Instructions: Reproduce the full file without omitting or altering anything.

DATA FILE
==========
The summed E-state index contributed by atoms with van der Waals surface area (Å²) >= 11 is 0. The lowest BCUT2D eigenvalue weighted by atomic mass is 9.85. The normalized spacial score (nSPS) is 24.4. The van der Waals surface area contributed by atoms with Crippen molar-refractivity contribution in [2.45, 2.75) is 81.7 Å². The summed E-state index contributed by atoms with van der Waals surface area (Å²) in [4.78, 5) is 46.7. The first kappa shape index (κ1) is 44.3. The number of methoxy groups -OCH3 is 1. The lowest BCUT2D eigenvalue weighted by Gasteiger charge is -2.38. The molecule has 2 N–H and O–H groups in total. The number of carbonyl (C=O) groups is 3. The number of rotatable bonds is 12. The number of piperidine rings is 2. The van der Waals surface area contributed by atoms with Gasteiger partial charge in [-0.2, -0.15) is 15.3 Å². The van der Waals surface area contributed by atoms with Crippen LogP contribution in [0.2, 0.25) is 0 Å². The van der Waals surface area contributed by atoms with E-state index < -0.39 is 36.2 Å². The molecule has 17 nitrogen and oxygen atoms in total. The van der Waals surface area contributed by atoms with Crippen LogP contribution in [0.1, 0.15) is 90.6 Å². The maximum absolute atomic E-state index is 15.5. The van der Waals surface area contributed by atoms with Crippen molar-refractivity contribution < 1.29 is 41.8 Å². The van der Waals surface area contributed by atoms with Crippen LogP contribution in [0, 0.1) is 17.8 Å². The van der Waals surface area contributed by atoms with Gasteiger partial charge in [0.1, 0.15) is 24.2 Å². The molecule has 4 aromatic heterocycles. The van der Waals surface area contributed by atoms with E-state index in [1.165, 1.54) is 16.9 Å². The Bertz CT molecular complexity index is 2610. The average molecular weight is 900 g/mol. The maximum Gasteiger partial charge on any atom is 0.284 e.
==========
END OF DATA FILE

The summed E-state index contributed by atoms with van der Waals surface area (Å²) >= 11 is 0. The lowest BCUT2D eigenvalue weighted by atomic mass is 9.85. The normalized spacial score (nSPS) is 24.4. The van der Waals surface area contributed by atoms with Crippen molar-refractivity contribution in [2.45, 2.75) is 81.7 Å². The summed E-state index contributed by atoms with van der Waals surface area (Å²) in [4.78, 5) is 46.7. The first kappa shape index (κ1) is 44.3. The number of methoxy groups -OCH3 is 1. The lowest BCUT2D eigenvalue weighted by Gasteiger charge is -2.38. The molecule has 2 N–H and O–H groups in total. The number of carbonyl (C=O) groups is 3. The number of rotatable bonds is 12. The number of piperidine rings is 2. The van der Waals surface area contributed by atoms with Gasteiger partial charge in [-0.2, -0.15) is 15.3 Å². The van der Waals surface area contributed by atoms with Crippen LogP contribution in [0.2, 0.25) is 0 Å². The van der Waals surface area contributed by atoms with E-state index < -0.39 is 36.2 Å². The molecule has 17 nitrogen and oxygen atoms in total. The van der Waals surface area contributed by atoms with Crippen LogP contribution in [0.1, 0.15) is 90.6 Å². The maximum absolute atomic E-state index is 15.5. The van der Waals surface area contributed by atoms with Crippen molar-refractivity contribution < 1.29 is 41.8 Å². The van der Waals surface area contributed by atoms with Crippen LogP contribution in [0, 0.1) is 17.8 Å². The van der Waals surface area contributed by atoms with Gasteiger partial charge in [0.1, 0.15) is 24.2 Å². The molecule has 4 aromatic heterocycles. The van der Waals surface area contributed by atoms with E-state index in [1.165, 1.54) is 16.9 Å². The Bertz CT molecular complexity index is 2610. The average molecular weight is 900 g/mol. The maximum Gasteiger partial charge on any atom is 0.284 e.